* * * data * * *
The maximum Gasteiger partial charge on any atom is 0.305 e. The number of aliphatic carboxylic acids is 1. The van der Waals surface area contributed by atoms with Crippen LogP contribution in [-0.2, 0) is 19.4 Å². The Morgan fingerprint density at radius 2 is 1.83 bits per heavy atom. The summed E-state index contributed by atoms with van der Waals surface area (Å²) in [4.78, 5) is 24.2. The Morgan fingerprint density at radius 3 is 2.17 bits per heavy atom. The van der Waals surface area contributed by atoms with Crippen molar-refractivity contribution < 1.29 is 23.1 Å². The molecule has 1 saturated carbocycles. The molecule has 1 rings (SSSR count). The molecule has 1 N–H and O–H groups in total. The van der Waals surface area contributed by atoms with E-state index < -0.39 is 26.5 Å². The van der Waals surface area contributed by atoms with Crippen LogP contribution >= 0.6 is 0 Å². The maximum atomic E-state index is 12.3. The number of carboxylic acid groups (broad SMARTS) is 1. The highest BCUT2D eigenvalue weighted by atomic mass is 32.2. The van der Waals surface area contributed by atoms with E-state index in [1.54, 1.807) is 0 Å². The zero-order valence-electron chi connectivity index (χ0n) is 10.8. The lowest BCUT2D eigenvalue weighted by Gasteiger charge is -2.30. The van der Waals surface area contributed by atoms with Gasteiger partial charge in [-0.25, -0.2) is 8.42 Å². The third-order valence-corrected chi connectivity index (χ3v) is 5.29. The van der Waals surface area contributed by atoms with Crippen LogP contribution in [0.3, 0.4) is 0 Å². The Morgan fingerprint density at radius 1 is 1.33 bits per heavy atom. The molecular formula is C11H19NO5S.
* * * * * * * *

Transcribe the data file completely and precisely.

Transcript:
The maximum Gasteiger partial charge on any atom is 0.305 e. The number of aliphatic carboxylic acids is 1. The van der Waals surface area contributed by atoms with Crippen LogP contribution in [-0.2, 0) is 19.4 Å². The Morgan fingerprint density at radius 2 is 1.83 bits per heavy atom. The summed E-state index contributed by atoms with van der Waals surface area (Å²) in [4.78, 5) is 24.2. The Morgan fingerprint density at radius 3 is 2.17 bits per heavy atom. The van der Waals surface area contributed by atoms with Crippen molar-refractivity contribution < 1.29 is 23.1 Å². The molecule has 1 saturated carbocycles. The molecule has 1 rings (SSSR count). The molecule has 1 N–H and O–H groups in total. The van der Waals surface area contributed by atoms with E-state index < -0.39 is 26.5 Å². The van der Waals surface area contributed by atoms with Crippen LogP contribution >= 0.6 is 0 Å². The maximum atomic E-state index is 12.3. The number of carboxylic acid groups (broad SMARTS) is 1. The highest BCUT2D eigenvalue weighted by atomic mass is 32.2. The van der Waals surface area contributed by atoms with E-state index in [1.54, 1.807) is 0 Å². The zero-order valence-electron chi connectivity index (χ0n) is 10.8. The lowest BCUT2D eigenvalue weighted by Gasteiger charge is -2.30. The van der Waals surface area contributed by atoms with Gasteiger partial charge in [-0.25, -0.2) is 8.42 Å². The third-order valence-corrected chi connectivity index (χ3v) is 5.29. The van der Waals surface area contributed by atoms with Crippen LogP contribution in [0.3, 0.4) is 0 Å². The Morgan fingerprint density at radius 1 is 1.33 bits per heavy atom. The molecular formula is C11H19NO5S.